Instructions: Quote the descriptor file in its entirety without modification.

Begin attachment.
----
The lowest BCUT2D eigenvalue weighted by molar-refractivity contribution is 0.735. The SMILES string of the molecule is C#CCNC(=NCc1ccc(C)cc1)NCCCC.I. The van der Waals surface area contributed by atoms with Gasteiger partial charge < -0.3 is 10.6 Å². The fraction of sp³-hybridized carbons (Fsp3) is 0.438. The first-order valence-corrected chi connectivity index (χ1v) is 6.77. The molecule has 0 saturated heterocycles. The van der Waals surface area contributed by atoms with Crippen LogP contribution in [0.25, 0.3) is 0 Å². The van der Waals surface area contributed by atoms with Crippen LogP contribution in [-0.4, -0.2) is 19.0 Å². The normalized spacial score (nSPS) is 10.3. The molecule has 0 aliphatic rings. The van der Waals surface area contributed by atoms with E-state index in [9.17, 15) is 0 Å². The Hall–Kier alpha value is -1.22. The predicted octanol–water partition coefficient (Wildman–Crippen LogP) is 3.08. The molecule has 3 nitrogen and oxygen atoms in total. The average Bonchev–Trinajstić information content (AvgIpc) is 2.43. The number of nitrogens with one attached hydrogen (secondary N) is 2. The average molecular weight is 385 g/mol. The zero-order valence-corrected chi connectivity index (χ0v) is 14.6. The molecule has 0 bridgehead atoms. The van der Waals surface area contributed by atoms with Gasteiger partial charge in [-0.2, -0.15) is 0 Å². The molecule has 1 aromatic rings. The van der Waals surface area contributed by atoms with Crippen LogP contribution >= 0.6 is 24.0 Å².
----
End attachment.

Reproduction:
The lowest BCUT2D eigenvalue weighted by molar-refractivity contribution is 0.735. The SMILES string of the molecule is C#CCNC(=NCc1ccc(C)cc1)NCCCC.I. The van der Waals surface area contributed by atoms with Gasteiger partial charge < -0.3 is 10.6 Å². The fraction of sp³-hybridized carbons (Fsp3) is 0.438. The first-order valence-corrected chi connectivity index (χ1v) is 6.77. The molecule has 0 saturated heterocycles. The van der Waals surface area contributed by atoms with Crippen LogP contribution in [0.25, 0.3) is 0 Å². The van der Waals surface area contributed by atoms with Crippen LogP contribution in [-0.4, -0.2) is 19.0 Å². The normalized spacial score (nSPS) is 10.3. The molecule has 0 aliphatic rings. The van der Waals surface area contributed by atoms with E-state index in [9.17, 15) is 0 Å². The Hall–Kier alpha value is -1.22. The predicted octanol–water partition coefficient (Wildman–Crippen LogP) is 3.08. The molecule has 3 nitrogen and oxygen atoms in total. The average Bonchev–Trinajstić information content (AvgIpc) is 2.43. The number of nitrogens with one attached hydrogen (secondary N) is 2. The average molecular weight is 385 g/mol. The zero-order valence-corrected chi connectivity index (χ0v) is 14.6. The molecule has 0 bridgehead atoms. The van der Waals surface area contributed by atoms with Gasteiger partial charge in [-0.2, -0.15) is 0 Å². The molecule has 1 aromatic rings. The van der Waals surface area contributed by atoms with Crippen LogP contribution >= 0.6 is 24.0 Å².